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Gas price inquiry questions Trans Mountain capacity, company denies collusion

One of the largest fuel companies in British Columbia says there’s no retail market more competitive than gasoline in Canada and an executive denies any price setting between competitors.

Ian White, senior vice-president of marketing and innovation for Parkland Fuel Corp., told a three-member panel leading a public inquiry into the province’s gas prices on Wednesday that a price difference of one-tenth of a cent per litre can be enough to lose customers.

Parkland Fuel operates gas stations under Chevron and other banners, supplies fuel to airlines and BC Ferries, and owns and operates a refinery in Burnaby.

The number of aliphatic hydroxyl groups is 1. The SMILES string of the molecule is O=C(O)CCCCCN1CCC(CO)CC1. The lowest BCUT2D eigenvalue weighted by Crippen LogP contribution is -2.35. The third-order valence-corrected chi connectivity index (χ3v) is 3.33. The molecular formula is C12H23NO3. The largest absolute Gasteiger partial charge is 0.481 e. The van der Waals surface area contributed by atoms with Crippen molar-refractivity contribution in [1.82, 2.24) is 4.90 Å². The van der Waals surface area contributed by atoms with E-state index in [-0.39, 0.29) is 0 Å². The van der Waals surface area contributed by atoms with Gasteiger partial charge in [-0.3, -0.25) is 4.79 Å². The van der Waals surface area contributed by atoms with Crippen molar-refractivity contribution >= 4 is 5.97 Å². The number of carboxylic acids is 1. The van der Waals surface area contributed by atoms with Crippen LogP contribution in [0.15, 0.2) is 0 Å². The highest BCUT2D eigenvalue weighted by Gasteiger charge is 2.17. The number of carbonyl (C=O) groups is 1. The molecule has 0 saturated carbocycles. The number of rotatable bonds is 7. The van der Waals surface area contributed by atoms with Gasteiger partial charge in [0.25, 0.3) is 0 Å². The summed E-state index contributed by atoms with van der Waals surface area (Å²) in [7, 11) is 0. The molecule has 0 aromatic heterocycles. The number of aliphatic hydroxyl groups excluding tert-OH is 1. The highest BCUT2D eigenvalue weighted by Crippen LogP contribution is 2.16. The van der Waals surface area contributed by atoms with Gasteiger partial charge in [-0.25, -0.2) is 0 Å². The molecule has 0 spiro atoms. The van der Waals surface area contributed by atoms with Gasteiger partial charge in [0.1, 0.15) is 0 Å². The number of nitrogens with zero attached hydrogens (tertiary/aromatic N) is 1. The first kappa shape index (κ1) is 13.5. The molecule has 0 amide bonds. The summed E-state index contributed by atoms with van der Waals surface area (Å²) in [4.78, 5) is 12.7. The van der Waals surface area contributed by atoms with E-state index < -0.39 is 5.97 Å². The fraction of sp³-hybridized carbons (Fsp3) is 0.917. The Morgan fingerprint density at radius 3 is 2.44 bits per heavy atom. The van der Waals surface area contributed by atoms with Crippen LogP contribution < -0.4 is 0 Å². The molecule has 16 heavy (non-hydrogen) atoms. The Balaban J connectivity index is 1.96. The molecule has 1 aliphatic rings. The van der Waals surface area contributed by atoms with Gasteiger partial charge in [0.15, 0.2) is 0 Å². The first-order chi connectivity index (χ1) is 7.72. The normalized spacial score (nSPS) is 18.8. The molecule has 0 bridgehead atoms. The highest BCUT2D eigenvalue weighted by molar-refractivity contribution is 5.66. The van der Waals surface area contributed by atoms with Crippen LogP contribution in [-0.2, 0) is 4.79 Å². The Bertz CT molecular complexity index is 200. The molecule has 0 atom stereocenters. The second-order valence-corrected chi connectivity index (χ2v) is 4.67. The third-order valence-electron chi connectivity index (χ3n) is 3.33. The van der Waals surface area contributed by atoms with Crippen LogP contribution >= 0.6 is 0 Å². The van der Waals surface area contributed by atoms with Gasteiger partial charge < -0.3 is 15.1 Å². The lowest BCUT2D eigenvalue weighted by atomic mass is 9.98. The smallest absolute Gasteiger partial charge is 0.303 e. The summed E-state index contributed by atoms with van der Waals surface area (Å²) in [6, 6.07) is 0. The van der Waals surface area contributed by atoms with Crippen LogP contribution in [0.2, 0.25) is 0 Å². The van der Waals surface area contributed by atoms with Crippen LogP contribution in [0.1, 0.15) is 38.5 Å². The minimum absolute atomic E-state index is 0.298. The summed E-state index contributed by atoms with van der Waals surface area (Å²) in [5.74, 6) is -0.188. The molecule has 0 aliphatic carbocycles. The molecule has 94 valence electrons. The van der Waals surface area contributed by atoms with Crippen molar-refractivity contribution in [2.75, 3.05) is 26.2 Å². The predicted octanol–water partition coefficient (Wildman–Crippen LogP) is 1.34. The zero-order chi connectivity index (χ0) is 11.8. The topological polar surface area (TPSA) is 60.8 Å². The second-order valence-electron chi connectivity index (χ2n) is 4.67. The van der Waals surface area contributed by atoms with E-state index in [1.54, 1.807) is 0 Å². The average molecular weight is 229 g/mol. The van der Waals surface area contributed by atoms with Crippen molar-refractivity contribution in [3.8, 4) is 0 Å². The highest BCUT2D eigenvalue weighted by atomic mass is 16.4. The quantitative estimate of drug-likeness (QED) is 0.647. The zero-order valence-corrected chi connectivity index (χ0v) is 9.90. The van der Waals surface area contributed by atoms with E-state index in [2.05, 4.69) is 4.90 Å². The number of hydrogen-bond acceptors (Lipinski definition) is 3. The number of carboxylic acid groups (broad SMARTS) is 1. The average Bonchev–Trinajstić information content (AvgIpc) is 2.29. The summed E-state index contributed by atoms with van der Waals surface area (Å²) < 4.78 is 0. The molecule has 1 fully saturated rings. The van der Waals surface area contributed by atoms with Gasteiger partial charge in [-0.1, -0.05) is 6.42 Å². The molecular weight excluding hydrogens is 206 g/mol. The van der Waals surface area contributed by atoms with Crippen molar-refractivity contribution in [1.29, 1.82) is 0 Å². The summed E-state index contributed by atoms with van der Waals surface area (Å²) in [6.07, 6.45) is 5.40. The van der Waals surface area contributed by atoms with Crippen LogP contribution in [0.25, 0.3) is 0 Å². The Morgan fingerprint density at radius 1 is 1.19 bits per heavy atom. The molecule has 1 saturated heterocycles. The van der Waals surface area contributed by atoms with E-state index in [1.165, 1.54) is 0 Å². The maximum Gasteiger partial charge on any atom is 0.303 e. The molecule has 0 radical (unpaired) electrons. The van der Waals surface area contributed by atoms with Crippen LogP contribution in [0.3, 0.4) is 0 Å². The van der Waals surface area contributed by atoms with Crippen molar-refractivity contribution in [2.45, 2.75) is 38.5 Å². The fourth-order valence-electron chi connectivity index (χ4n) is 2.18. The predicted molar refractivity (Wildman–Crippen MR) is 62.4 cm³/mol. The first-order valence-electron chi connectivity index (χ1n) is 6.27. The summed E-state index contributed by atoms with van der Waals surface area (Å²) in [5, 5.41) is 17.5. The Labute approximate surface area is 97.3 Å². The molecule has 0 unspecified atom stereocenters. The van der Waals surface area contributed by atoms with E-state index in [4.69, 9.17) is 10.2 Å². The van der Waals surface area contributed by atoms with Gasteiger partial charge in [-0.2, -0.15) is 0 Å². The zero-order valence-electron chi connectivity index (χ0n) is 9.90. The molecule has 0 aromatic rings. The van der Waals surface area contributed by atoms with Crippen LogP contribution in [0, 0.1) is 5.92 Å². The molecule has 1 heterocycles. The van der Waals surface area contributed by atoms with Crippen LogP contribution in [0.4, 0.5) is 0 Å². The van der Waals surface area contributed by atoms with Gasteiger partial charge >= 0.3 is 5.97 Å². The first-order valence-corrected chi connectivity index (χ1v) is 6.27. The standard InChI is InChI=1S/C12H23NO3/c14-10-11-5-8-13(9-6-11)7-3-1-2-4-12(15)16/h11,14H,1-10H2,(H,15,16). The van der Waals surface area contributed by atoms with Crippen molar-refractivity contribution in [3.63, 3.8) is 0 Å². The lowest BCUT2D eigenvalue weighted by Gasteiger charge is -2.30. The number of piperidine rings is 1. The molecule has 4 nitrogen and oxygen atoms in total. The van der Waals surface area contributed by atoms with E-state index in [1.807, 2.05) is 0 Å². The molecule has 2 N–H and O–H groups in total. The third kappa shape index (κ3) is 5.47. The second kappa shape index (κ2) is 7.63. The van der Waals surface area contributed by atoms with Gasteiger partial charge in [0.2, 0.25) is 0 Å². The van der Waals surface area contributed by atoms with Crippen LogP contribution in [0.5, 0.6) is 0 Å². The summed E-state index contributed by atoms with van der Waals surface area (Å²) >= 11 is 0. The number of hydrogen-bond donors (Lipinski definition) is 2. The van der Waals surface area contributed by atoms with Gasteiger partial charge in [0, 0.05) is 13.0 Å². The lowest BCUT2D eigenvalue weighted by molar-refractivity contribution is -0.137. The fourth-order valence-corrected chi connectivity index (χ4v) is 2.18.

White said while factors like clean washrooms and convenience stores can influence consumers, they simply won’t visit your gas station if you don’t have a competitive price for fuel.

Economist Henry Kahwaty, who was hired by Parkland, told the panel that the competitive environment leads retailers into a race to the bottom until they reach unprofitable prices, at which point there is typically a price jump and the process repeats itself.

But he said controlling that process would require a significant level of co-ordination considering almost half of the gas stations in B.C. are run by independent dealers rather than companies.

“This is not evidence of collusion,” Kahwaty said.

Representatives from Shell also told the panel the market is competitive, adding the company sets wholesale prices independently from other firms.